I got everywhere by train — yes, the rail system does run like clockwork — and by ferry, and at every turn I was inspired by the landscapes stunningly beauty from the alps to lakeside towns and wine trails. I was also blown away by Switzerland’s “best kept secret” that it makes some of the best wines in the world, and the cuisine from innovative Michelin chefs to traditional fare. What impressed me the most, though, was the way the Swiss are able to slow down, breathe in the fresh air and recharge by heading into the alps to hike, have a picnic or sit by a beautiful lake.
Read my articles here: Lake Geneva in my Pure Swiss Bliss piece and of my travels in Graubunden in Switzerland’s Old World Charm Can Make You Feel Like Royalty.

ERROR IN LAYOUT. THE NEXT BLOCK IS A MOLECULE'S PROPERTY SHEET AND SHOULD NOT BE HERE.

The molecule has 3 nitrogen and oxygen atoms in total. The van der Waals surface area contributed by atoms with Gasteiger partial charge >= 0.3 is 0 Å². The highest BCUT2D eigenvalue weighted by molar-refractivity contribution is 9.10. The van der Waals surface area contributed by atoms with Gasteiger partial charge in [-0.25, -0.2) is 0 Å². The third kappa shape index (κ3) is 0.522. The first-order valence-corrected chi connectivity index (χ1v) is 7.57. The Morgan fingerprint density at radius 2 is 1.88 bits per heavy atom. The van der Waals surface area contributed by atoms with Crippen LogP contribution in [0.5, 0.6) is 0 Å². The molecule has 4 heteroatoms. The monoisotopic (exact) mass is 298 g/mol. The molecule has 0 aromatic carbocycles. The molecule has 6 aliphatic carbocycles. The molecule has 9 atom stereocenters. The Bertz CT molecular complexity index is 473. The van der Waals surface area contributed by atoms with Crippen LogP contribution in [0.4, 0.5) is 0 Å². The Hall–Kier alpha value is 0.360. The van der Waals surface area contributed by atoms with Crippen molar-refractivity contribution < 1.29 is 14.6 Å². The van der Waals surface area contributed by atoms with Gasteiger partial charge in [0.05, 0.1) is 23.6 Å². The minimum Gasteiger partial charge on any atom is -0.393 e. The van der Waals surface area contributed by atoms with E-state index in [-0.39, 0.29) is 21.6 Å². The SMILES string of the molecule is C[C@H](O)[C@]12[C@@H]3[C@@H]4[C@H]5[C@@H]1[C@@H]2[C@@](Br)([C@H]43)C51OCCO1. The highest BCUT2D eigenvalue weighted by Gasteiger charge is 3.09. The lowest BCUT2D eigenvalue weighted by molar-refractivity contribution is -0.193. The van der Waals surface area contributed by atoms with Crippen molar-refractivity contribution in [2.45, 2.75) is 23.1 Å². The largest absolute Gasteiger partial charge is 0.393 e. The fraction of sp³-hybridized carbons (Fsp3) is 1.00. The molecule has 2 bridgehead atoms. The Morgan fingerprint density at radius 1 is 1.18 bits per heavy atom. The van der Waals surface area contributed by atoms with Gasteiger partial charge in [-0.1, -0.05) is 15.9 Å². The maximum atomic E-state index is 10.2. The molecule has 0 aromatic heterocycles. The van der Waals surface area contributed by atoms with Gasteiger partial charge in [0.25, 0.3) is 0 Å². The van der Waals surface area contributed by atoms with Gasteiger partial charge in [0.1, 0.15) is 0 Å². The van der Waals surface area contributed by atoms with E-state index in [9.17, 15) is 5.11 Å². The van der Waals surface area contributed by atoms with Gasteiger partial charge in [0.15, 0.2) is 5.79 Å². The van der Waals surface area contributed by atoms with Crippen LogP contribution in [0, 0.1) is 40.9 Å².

As always, there were special places I visited, stayed at or ate at that didn’t make it into print but are worth sharing here:
Country guesthouse La Musardière, a charming guesthouse in Essertines-sur-Rolle, a small town in the foothills of the Jura mountains above Lake Geneva, isn’t accessible by train. If you’re travelling by car, though, the spacious farm property is only 25 minutes from Lausanne or Geneva, the you’ll find beautifully appointed rooms, stunning views and all the tranquility and peace you could want. The hosts serve a hearty continental breakfast, but not lunch or dinner.